"The proclamation of Christ is not an option or an obligation reserved for bishops, priests, deacons and religious. It is the duty of every believer". He said that evangelization begins "in the heart that has been evangelized, the heart that has heard the Good News and been converted. We cannot be silent about what we have seen and heard and felt ... We cannot help but to proclaim and testify to the great difference that Jesus Christ has made in our lives." Evangelization is a duty, but it is a "duty of delight, a duty we carry out with joy and thanksgiving. We want the world, beginning with those nearest to us, to share in what we have been given -- the free gift of God’s grace and the joy that comes with knowing the truth that sets us free," The duty to proclaim Christ falls upon every member of the Church, he recalled. But, he said, his pastoral letter is addressed particularly to the laity."I want to speak especially to you who live out your faith in the midst of the world and all its secular affairs ... As the Catechism of the Catholic Church teaches, lay people are given the 'duty ... to work so that the divine message of salvation may be known and accepted by all men throughout the earth. This duty is all the more pressing when it is only through them that men can hear the Gospel and know Christ.'" He noted how laypeople have been fundamental for the process of evangelization since the very beginning of the Church. "The primary apostolate of lay people, since the early Church, has always been to spread and defend the faith among their families and neighbours and to bring the teachings of Christ to bear on the issues facing their communities". Lay believers, he said, have a "priestly soul," with a primary mission in the world, "not inside the sanctuary of the church or inside a Church office. Your first duty," he stated, "remains to heed the commission every one of us receives at the end of every Mass -- to go out into the world to love and serve our Lord." Nourished by the gift of his Body and Blood, you are called to bear witness to this gift by making your lives a form of worship to God. Your evangelization must always be profoundly ecclesial and intensely Eucharistic. You are calling people to Christ and to his Church -- and to the heart of the Church, which is the Eucharist." He urged the faithful to have a renewed awareness of their priestly souls and to "seek to serve God and your brothers and sisters every day, through all that you do and say, through the way that you live your life. People respond more to example than to 'teaching,'" he acknowledged. "Testify to your faith through your daily habits and actions. You will find that your witness to the Christian life will be attractive to others and will afford you regular chances to talk about the 'source' of your happiness in Jesus Christ and your Catholic faith."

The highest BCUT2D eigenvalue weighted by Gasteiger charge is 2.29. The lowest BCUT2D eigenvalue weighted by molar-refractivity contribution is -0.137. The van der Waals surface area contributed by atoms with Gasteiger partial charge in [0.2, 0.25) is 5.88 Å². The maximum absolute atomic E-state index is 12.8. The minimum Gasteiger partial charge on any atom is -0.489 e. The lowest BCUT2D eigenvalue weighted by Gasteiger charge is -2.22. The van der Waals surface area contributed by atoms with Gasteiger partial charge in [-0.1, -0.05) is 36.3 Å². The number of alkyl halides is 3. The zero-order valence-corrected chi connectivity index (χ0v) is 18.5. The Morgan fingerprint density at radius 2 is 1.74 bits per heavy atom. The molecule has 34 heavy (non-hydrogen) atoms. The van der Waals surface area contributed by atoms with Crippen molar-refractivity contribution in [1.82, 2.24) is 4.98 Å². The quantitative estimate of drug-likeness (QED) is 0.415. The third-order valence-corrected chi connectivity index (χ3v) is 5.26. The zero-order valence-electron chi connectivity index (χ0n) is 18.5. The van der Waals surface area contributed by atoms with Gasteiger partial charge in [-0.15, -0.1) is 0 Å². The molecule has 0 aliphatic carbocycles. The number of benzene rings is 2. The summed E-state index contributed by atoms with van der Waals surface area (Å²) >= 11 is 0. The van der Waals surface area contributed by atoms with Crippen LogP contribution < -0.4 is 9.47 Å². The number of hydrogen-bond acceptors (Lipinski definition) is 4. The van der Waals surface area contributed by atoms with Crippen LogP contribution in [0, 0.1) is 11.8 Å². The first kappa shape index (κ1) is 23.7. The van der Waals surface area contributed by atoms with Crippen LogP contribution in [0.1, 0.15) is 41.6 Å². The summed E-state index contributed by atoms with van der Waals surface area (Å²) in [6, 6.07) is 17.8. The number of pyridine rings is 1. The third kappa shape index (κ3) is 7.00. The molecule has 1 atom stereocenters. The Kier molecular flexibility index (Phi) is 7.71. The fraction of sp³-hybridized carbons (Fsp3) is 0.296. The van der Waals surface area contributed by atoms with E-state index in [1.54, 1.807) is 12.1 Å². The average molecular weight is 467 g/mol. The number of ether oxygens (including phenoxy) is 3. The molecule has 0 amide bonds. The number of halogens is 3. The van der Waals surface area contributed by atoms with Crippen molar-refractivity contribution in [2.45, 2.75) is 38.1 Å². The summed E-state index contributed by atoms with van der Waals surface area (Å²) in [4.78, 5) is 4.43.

"To my mind the deepest problem we face is the 'secularization' ... The tendency under secularism is to reduce religious identity to a kind of 'cultural Catholicism.' " Lay evangelizers must "be convinced of the truth that the Apostles knew, that everyone in some way is searching for Christ.""People used to seek out the Apostles and say to them: 'We wish to see Jesus,' ... The men and women of today still want to see Jesus. You are the disciples they will come to with their questions and doubts, interests and needs. You are the ones who must lead them to our Lord."
This is the vision for the Church in the UK also. Let us embrace it and make it known.

The voice of Saruman

I know that this has been blogged about before, but the below mentioned author has described so well what took place when Obama visited Notre Dame University last year, that what he says deserves being roundly appreciated. Any fans of Tolkien will not fail to miss the clever title of the article which appeared on the Net last year: "Saruman at Notre Dame".
The author of the article, Dr Thaddeus J. Kozinski is Assistant Professor of Humanities at Wyoming Catholic College, in Lander, Wyoming, presents us with a keen glimpse at one of the main architects of the new relativist world which is being built around us and how Relativism is newly spinning its relationship with the Church.